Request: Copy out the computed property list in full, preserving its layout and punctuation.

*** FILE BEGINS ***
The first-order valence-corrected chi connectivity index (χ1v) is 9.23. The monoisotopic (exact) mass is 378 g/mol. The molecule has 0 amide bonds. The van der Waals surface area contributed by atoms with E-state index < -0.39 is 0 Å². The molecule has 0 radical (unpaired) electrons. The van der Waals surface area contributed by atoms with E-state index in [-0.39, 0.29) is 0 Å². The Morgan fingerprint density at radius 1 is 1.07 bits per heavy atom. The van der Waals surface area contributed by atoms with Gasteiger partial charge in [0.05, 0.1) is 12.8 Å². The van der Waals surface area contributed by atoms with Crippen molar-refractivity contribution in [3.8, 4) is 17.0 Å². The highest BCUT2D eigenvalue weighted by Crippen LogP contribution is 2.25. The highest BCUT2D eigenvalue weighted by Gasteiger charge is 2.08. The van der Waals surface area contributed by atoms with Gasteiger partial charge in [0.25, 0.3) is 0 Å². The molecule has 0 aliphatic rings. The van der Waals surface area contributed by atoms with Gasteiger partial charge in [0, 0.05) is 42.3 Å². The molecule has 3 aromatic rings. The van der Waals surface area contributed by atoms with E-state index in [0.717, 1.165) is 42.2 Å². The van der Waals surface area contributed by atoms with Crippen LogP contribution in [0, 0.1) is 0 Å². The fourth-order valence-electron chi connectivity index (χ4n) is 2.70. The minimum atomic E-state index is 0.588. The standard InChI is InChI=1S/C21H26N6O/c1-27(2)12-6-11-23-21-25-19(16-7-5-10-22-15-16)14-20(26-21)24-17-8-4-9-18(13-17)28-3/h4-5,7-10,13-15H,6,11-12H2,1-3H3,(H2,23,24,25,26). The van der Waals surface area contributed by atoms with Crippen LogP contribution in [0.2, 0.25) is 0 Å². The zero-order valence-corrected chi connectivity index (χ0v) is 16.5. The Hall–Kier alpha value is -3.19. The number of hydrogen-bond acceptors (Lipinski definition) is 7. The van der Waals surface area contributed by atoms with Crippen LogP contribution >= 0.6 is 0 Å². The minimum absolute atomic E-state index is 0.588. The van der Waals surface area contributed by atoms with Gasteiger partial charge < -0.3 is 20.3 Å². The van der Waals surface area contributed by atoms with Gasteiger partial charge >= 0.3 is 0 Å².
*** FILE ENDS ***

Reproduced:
The first-order valence-corrected chi connectivity index (χ1v) is 9.23. The monoisotopic (exact) mass is 378 g/mol. The molecule has 0 amide bonds. The van der Waals surface area contributed by atoms with E-state index < -0.39 is 0 Å². The molecule has 0 radical (unpaired) electrons. The van der Waals surface area contributed by atoms with E-state index in [-0.39, 0.29) is 0 Å². The Morgan fingerprint density at radius 1 is 1.07 bits per heavy atom. The van der Waals surface area contributed by atoms with Gasteiger partial charge in [0.05, 0.1) is 12.8 Å². The van der Waals surface area contributed by atoms with Crippen molar-refractivity contribution in [3.8, 4) is 17.0 Å². The highest BCUT2D eigenvalue weighted by Crippen LogP contribution is 2.25. The highest BCUT2D eigenvalue weighted by Gasteiger charge is 2.08. The van der Waals surface area contributed by atoms with Gasteiger partial charge in [0.25, 0.3) is 0 Å². The molecule has 0 aliphatic rings. The van der Waals surface area contributed by atoms with Gasteiger partial charge in [0, 0.05) is 42.3 Å². The molecule has 3 aromatic rings. The van der Waals surface area contributed by atoms with E-state index in [0.717, 1.165) is 42.2 Å². The van der Waals surface area contributed by atoms with Crippen LogP contribution in [0, 0.1) is 0 Å². The fourth-order valence-electron chi connectivity index (χ4n) is 2.70. The minimum atomic E-state index is 0.588. The standard InChI is InChI=1S/C21H26N6O/c1-27(2)12-6-11-23-21-25-19(16-7-5-10-22-15-16)14-20(26-21)24-17-8-4-9-18(13-17)28-3/h4-5,7-10,13-15H,6,11-12H2,1-3H3,(H2,23,24,25,26). The van der Waals surface area contributed by atoms with Crippen LogP contribution in [0.2, 0.25) is 0 Å². The zero-order valence-corrected chi connectivity index (χ0v) is 16.5. The Hall–Kier alpha value is -3.19. The number of hydrogen-bond acceptors (Lipinski definition) is 7. The van der Waals surface area contributed by atoms with Crippen LogP contribution >= 0.6 is 0 Å². The minimum absolute atomic E-state index is 0.588. The van der Waals surface area contributed by atoms with Gasteiger partial charge < -0.3 is 20.3 Å². The van der Waals surface area contributed by atoms with Gasteiger partial charge >= 0.3 is 0 Å².